By Guy Walters for the Mail on Sunday
Shortly before five o’clock on the morning of Sunday 2 June 2 1918—exactly a century ago this weekend—12 Airco DH.4 biplane bombers of the newly formed Royal Air Force fired up their 375hp Rolls-Royce Eagle engines and lumbered down a grass airfield near Boulogne in northern France.
Each aircraft was carrying two 20-lb Cooper Bombs, as well as one mighty 112-lb bomb. That was a heavy payload, and it meant that whatever 25 Squadron was targeting was going to take one hell of a pasting. The sortie was headed by the squadron’s 27-year-old leader, Major Chester Duffus, a tremendously experienced Canadian pilot who had been credited with five kills while flying flimsy British F.E.2 fighter planes in 1916.
Normally, squadron leaders did not fly on such missions, as they were considered too valuable to risk. However, this sortie was of the utmost importance, and it needed a man of Duffus’s calibre to make sure it went to plan.
At precisely 4.50 a.m., the aircraft were airborne, and climbed to a height of 14,000 ft. Their objective was 100 miles away, and, with a top speed of just over 140 mph, the crew hoped to reach the target near the French-Belgian border by 5.30 a.m.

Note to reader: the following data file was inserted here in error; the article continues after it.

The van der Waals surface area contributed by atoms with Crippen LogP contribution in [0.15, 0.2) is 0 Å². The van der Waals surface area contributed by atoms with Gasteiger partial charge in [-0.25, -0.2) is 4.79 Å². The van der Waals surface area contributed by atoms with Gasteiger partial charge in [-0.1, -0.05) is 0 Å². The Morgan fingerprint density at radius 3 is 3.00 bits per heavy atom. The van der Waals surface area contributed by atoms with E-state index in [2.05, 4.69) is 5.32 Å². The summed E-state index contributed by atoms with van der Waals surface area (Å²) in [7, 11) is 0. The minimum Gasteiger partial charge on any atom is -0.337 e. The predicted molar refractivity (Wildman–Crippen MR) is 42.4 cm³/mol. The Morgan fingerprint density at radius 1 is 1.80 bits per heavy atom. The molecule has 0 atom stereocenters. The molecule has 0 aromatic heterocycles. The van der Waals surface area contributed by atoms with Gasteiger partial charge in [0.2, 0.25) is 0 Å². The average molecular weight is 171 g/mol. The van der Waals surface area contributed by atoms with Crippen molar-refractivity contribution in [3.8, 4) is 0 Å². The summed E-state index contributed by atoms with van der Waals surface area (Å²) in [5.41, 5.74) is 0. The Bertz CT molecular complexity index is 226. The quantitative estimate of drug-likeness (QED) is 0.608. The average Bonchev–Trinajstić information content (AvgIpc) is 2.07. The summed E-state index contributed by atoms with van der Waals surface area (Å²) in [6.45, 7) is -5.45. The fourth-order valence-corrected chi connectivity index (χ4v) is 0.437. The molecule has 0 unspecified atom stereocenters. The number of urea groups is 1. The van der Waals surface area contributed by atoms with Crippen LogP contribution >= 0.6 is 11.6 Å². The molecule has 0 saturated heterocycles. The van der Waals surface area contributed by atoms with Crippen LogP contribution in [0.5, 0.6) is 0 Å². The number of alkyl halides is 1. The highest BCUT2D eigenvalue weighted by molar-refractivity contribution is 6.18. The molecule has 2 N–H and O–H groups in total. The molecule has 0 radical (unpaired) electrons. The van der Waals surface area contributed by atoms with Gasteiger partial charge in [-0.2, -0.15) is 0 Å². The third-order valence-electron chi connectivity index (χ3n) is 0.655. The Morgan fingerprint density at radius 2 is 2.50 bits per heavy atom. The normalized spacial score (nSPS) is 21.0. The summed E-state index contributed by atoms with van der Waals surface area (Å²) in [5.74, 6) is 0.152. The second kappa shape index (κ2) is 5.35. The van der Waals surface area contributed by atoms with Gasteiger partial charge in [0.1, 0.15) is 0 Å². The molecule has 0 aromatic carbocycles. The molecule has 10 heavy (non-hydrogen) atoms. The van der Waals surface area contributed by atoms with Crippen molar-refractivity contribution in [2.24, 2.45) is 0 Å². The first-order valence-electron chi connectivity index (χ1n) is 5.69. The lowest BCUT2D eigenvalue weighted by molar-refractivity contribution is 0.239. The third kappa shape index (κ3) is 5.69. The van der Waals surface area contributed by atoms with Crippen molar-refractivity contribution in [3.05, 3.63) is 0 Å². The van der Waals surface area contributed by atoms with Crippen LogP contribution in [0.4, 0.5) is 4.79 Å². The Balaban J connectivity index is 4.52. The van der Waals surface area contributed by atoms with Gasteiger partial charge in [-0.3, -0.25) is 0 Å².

The aircraft crossed the front lines without incident, and at Le Cateau, about 25 miles from the target, they started their descent to 500ft. Duffus and his pilots and observers knew that the danger was now really mounting, as there were bound to be anti-aircraft guns in the area.
|The Kaiser's Presumed Location|
At 5.25 a.m., the planes reached their target, or more specifically, their two targets. The first was the Chateau de Trelon, and the second was a train sitting on a newly laid siding off a branch line just half a mile northwest of the chateau. Built in the 18th century, the chateau was the property of the Merode family, who had owned the estate since 1580.
However, during the war the building was occupied by the Germans, who used it as a military headquarters. That alone would have made it a juicy target, but on that Sunday morning, the Allies were hoping to bag a somewhat bigger prize than some top brass.